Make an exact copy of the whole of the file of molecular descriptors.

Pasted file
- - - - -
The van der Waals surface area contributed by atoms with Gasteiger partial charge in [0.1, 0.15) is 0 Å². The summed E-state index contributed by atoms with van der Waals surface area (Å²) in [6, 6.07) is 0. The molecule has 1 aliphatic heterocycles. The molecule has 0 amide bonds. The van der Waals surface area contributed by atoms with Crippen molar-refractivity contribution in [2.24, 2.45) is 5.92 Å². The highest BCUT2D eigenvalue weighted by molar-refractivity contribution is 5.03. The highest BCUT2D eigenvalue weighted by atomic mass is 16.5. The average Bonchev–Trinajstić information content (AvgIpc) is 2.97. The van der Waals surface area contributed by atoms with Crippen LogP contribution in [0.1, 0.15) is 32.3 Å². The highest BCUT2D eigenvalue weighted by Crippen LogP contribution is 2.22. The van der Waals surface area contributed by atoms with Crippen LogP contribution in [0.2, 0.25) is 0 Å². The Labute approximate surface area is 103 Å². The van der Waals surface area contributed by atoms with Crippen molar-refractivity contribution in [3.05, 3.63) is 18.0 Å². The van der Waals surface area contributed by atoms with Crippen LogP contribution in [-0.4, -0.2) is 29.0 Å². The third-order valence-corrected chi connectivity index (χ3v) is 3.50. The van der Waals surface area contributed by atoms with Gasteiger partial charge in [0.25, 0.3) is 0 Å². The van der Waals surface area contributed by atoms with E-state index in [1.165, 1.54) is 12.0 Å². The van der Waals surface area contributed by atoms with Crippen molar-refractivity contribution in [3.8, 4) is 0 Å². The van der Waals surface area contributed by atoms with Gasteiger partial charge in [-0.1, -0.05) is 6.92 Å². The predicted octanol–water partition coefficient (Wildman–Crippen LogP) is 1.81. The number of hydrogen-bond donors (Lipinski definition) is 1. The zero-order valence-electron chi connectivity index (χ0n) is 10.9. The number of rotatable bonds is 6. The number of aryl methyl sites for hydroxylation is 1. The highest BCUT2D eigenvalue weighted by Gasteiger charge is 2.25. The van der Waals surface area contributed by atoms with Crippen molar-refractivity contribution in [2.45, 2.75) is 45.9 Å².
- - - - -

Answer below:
The van der Waals surface area contributed by atoms with Gasteiger partial charge in [0.1, 0.15) is 0 Å². The summed E-state index contributed by atoms with van der Waals surface area (Å²) in [6, 6.07) is 0. The molecule has 1 aliphatic heterocycles. The molecule has 0 amide bonds. The van der Waals surface area contributed by atoms with Crippen molar-refractivity contribution in [2.24, 2.45) is 5.92 Å². The highest BCUT2D eigenvalue weighted by molar-refractivity contribution is 5.03. The highest BCUT2D eigenvalue weighted by atomic mass is 16.5. The average Bonchev–Trinajstić information content (AvgIpc) is 2.97. The van der Waals surface area contributed by atoms with Crippen LogP contribution in [0.1, 0.15) is 32.3 Å². The highest BCUT2D eigenvalue weighted by Crippen LogP contribution is 2.22. The van der Waals surface area contributed by atoms with Crippen LogP contribution in [0.2, 0.25) is 0 Å². The Labute approximate surface area is 103 Å². The van der Waals surface area contributed by atoms with Crippen molar-refractivity contribution in [3.05, 3.63) is 18.0 Å². The van der Waals surface area contributed by atoms with Crippen LogP contribution in [-0.4, -0.2) is 29.0 Å². The third-order valence-corrected chi connectivity index (χ3v) is 3.50. The van der Waals surface area contributed by atoms with Gasteiger partial charge in [0.25, 0.3) is 0 Å². The van der Waals surface area contributed by atoms with E-state index in [1.165, 1.54) is 12.0 Å². The van der Waals surface area contributed by atoms with Crippen molar-refractivity contribution in [3.8, 4) is 0 Å². The van der Waals surface area contributed by atoms with Gasteiger partial charge in [-0.1, -0.05) is 6.92 Å². The predicted octanol–water partition coefficient (Wildman–Crippen LogP) is 1.81. The number of hydrogen-bond donors (Lipinski definition) is 1. The zero-order valence-electron chi connectivity index (χ0n) is 10.9. The number of rotatable bonds is 6. The number of aryl methyl sites for hydroxylation is 1. The highest BCUT2D eigenvalue weighted by Gasteiger charge is 2.25. The van der Waals surface area contributed by atoms with Crippen molar-refractivity contribution in [2.45, 2.75) is 45.9 Å².